August 2012, I discovered in the courthouse that Frank Gray bought his farm from Anderson Elmore. There was a stipulation in the deed, that future Elmore family could be buried in this cemetery, and that Frank would care for the cemetery. Anderson Elmore is buried in this cemetery, but was Frank Gray? http://www.brunswickcemeteries.org/HTML/elmore.htm  It would make sense, because it is his land. A descendant of Nannie Gray Kidd, was living on Nellie Jones Road in Mecklenburg when her Uncle Frank died. She told me it was rainy, she was very young, so her mother wanted her to stay home with a neighbor. But she remembers her mother went to the funeral in Alberta and that Frank was buried in Alberta. Frank and his family attended Bethel Grove Methodist church, but he was not buried at that cemetery. His daughter Nellie was.

Fortunately, I knocked on a stranger's door, near Bethel Grove church. Douglas and Betty Winn knew the answers to my questions and helped me, even though they are not even related to me. They introduced me to Frank Gray's grand daughter who told me that picture was Frank's house, but it's no longer standing. It wouldn't have been visible from the road either. It was near where the trees start now, leading back to the Elmore cemetery. I'm told when Frank owned the farm, peanuts (possibly soybeans too) grew in a field across from the cemetery. Now that area is overgrown dense woods. Frank is buried at the Anderson Elmore Cemetery, on his old farm. There are at least two unmarked graves. One has to be Frank, his grand daughter knows he's buried there, she was there. The other plot I could see, I theorize is Frank's son, John R. Gray. John died in Jan 1920, one month before he would have turned 34. One humorous part of my trip is that I had been trying to find the Elmore and Jones cemeteries with GPS, but Douglas knew and found it from memory, even though he hadn't been to the Jones cemetery we also visited (near Frank's farm) for decades.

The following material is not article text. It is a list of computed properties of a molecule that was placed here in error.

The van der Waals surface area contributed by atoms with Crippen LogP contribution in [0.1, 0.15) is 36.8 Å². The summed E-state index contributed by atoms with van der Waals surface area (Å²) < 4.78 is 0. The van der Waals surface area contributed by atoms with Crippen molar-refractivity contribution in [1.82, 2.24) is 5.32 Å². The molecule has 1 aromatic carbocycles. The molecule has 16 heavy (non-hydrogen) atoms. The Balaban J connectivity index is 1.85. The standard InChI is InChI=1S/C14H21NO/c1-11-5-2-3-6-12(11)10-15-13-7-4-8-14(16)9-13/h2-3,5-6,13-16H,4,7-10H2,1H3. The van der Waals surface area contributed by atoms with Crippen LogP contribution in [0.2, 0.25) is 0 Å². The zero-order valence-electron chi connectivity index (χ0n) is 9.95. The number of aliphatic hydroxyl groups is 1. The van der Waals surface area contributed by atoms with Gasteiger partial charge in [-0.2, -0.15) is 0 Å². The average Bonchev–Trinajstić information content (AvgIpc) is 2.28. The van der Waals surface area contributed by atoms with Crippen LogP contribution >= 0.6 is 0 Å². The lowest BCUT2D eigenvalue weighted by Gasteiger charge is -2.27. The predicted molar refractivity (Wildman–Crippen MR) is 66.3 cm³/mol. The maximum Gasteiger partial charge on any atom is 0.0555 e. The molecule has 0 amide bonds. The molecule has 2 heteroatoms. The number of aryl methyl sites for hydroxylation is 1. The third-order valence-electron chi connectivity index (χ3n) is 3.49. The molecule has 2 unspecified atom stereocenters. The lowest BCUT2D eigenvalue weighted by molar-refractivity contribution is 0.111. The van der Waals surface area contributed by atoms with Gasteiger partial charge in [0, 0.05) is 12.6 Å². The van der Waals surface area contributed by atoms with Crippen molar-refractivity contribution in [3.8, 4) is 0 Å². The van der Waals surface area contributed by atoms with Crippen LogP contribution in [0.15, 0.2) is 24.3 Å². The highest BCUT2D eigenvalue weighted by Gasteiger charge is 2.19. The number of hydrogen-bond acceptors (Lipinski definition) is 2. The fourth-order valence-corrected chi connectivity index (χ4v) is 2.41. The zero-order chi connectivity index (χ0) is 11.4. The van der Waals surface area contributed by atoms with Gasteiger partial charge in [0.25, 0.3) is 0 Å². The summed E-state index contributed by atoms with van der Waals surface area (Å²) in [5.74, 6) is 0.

Hazel King and my great grandmother Fannie Gray had this picture of Frank Gray, part of Alginon Gray's wedding picture taken in May 1904. At the time of this picture in 1904, Frank was married to Elizabeth Clary with 4 children, living in Danville. I asked Frank's grand daughter what she could remember. She said she was holding her grandfather's hand when he died. I was told Charles Gray had a very thick accent, their father John Gray immigrated from Ireland about age 30. I asked if Frank had an Irish accent and she said no, same accent as everyone else around. I asked what color his eyes were. She commented they were very striking, a blue-gray.